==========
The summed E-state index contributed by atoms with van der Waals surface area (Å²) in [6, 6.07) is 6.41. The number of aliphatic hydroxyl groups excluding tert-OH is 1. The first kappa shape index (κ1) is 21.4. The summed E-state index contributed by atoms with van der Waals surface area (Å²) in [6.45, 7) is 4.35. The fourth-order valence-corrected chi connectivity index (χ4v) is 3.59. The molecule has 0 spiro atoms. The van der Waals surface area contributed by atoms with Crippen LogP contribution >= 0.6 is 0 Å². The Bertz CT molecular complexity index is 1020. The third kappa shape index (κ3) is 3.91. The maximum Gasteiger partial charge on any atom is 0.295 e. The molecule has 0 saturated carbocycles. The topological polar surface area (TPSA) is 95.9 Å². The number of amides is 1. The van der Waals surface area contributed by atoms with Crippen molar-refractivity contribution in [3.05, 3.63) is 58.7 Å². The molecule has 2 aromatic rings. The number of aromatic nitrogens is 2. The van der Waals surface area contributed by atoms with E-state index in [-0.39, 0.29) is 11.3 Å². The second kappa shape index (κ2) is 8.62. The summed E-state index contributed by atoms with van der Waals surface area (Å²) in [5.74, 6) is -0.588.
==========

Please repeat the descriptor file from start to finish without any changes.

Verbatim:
The summed E-state index contributed by atoms with van der Waals surface area (Å²) in [6, 6.07) is 6.41. The number of aliphatic hydroxyl groups excluding tert-OH is 1. The first kappa shape index (κ1) is 21.4. The summed E-state index contributed by atoms with van der Waals surface area (Å²) in [6.45, 7) is 4.35. The fourth-order valence-corrected chi connectivity index (χ4v) is 3.59. The molecule has 0 spiro atoms. The van der Waals surface area contributed by atoms with Crippen LogP contribution >= 0.6 is 0 Å². The Bertz CT molecular complexity index is 1020. The third kappa shape index (κ3) is 3.91. The maximum Gasteiger partial charge on any atom is 0.295 e. The molecule has 0 saturated carbocycles. The topological polar surface area (TPSA) is 95.9 Å². The number of amides is 1. The van der Waals surface area contributed by atoms with Crippen molar-refractivity contribution in [3.05, 3.63) is 58.7 Å². The molecule has 2 aromatic rings. The number of aromatic nitrogens is 2. The van der Waals surface area contributed by atoms with E-state index in [-0.39, 0.29) is 11.3 Å². The second kappa shape index (κ2) is 8.62. The summed E-state index contributed by atoms with van der Waals surface area (Å²) in [5.74, 6) is -0.588.